Do so unapologetically and without caveats or qualifications. When asked what your politics is, confidently and straightforwardly state: “I am a liberal.” Full Stop. When asked why -- and this is fucking important -- discipline yourself to a one-sentence answer: “I am a liberal because liberalism supports democracy, peace, and the human rights and well-being of the common people.” Did I mention that it is fucking important to say this in one sentence, and one sentence only? Practice it. Learn to resist the left-wing habit of going into long-winded policy wonk gibberish, no one listens to that, not even us. That has its place, but in the sphere of technocratic application, not of democratic deliberation where common language is required. Come up with your own one-sentence answer while you’re driving to work or walking the dog, and practice it. Once we’ve mastered that we’ll discuss prepping a “two-minute liberalism” answer for opportunities where a slightly more in-depth explanation is appropriate.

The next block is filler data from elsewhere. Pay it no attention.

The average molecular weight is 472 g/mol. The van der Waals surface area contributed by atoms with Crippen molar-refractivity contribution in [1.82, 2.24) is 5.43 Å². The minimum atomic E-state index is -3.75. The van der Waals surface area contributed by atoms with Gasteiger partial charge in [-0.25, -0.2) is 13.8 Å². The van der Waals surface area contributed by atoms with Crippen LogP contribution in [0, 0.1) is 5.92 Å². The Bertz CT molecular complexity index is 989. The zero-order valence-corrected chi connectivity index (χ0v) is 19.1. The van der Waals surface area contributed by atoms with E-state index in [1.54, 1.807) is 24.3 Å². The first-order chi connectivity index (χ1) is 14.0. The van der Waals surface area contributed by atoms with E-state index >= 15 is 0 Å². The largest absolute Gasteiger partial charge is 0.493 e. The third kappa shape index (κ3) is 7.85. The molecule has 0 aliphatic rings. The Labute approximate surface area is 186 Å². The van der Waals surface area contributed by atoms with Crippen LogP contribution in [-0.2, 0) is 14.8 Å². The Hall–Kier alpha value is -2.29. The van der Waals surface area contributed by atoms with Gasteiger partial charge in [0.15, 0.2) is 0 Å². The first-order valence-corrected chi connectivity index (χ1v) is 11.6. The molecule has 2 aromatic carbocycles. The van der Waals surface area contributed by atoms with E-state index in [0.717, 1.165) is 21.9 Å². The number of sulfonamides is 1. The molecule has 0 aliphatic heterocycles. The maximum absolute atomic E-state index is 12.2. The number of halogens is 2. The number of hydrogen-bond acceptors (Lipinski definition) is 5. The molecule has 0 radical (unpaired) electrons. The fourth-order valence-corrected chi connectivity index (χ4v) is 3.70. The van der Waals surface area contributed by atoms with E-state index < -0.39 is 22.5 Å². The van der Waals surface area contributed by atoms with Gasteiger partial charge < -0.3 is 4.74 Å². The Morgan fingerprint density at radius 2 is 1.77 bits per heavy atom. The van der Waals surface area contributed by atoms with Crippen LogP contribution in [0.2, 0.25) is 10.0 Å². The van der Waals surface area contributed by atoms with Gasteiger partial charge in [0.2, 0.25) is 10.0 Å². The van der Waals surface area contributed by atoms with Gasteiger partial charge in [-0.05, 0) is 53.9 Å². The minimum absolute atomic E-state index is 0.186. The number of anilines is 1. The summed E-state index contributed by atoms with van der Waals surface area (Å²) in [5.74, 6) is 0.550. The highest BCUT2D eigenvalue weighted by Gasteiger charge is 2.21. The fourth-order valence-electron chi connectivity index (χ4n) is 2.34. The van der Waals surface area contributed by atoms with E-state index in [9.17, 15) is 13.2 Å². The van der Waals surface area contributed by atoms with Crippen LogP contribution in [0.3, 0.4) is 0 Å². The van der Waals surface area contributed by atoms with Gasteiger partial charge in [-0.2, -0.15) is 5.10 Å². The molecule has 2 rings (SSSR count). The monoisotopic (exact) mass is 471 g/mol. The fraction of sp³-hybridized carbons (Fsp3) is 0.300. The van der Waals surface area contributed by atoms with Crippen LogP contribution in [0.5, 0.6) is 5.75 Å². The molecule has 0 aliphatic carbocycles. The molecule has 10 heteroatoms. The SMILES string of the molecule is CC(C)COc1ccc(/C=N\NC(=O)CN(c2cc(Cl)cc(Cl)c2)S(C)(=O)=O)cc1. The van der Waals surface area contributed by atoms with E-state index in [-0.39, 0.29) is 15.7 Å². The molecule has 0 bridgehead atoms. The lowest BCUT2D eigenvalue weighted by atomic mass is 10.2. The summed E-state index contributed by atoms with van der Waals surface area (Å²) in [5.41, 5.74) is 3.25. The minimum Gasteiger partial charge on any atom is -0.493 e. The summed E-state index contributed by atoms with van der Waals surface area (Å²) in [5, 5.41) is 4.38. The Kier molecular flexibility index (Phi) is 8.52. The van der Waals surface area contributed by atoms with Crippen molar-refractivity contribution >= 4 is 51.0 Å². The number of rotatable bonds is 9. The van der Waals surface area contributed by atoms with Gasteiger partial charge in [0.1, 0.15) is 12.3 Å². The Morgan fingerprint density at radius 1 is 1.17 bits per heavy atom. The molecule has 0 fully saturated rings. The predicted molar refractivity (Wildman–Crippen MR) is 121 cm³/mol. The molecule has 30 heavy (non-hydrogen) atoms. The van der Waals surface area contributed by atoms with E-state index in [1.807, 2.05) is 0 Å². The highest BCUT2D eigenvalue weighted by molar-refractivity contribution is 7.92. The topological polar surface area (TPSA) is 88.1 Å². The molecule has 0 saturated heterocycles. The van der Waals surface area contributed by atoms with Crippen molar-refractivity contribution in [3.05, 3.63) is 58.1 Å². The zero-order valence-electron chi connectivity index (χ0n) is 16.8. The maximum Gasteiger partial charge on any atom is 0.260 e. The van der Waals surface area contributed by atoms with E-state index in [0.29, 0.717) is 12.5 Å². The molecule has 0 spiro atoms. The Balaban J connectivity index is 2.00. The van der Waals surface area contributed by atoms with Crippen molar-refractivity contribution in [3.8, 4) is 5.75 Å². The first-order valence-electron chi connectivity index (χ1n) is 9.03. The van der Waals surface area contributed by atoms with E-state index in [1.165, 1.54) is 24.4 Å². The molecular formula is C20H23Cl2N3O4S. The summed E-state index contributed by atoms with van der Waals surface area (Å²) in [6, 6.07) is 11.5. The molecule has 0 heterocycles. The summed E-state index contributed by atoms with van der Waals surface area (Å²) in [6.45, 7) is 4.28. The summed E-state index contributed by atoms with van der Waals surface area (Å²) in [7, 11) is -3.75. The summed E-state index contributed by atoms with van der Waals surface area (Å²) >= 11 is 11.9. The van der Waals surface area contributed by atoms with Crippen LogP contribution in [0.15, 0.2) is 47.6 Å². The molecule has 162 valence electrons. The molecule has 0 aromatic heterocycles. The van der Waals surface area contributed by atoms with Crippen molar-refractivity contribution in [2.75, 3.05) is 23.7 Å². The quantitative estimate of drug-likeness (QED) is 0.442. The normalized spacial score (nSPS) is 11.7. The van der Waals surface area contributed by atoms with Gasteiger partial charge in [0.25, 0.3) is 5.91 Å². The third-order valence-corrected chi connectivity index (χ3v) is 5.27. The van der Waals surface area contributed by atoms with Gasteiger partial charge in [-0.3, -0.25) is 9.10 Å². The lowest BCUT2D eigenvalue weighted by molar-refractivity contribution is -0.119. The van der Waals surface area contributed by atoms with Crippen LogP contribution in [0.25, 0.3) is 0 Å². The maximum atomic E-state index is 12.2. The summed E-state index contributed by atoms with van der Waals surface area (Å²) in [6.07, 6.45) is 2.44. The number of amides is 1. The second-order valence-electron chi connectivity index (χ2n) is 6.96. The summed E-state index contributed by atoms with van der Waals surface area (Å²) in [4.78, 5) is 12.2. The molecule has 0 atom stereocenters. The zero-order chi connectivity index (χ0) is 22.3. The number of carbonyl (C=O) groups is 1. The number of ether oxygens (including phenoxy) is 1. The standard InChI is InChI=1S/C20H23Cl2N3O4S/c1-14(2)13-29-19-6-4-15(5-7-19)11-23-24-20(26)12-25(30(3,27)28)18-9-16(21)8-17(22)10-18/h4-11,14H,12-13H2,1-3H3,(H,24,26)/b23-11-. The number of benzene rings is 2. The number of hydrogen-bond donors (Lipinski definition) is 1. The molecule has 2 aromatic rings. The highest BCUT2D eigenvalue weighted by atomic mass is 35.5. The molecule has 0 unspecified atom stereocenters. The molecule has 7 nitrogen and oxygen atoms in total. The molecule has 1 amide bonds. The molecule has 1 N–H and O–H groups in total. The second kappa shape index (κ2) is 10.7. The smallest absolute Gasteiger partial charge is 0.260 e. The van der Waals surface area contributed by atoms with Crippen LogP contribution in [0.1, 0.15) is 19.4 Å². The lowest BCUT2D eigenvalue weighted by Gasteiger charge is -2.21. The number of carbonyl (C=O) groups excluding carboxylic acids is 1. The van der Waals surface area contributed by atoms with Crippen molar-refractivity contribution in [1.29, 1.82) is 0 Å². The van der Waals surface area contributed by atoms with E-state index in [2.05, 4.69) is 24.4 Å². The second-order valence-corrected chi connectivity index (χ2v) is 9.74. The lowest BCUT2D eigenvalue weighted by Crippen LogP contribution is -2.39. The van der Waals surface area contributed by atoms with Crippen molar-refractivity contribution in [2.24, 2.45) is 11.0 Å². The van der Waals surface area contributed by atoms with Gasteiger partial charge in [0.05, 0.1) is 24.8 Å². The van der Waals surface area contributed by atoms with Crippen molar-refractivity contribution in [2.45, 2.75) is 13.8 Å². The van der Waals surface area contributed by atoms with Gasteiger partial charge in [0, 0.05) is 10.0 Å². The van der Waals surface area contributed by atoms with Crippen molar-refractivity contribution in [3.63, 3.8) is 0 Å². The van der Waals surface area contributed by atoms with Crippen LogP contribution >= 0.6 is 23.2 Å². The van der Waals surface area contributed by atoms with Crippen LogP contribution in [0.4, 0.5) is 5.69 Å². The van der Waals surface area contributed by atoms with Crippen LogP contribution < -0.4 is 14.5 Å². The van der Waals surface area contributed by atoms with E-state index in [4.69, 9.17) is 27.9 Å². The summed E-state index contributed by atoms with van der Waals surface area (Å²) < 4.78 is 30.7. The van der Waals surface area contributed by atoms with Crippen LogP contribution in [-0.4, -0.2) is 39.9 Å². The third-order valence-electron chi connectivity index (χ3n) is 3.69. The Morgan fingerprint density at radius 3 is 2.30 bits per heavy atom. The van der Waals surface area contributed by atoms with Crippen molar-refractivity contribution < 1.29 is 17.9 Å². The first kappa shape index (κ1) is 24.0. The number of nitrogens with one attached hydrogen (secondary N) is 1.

I am a veteran, a public employee, a scholar, a member of the middle class. I have working class roots; I have worked in a factory, and got through college by making pizza and washing dishes. I have been a teacher, student, mentor, community activist. I am an American, and I am a liberal. I am certainly not alone. We need to build identification with the natural strength of working people of all colors, for we are the ones truly on their side, not the Right. And we need to continually expose the weakness, decadence, softness, and cowardice of the rich. And we keep doing that repeatedly until it sinks in.
*As opposed to the somewhat different definitions used historically or outside of the United States.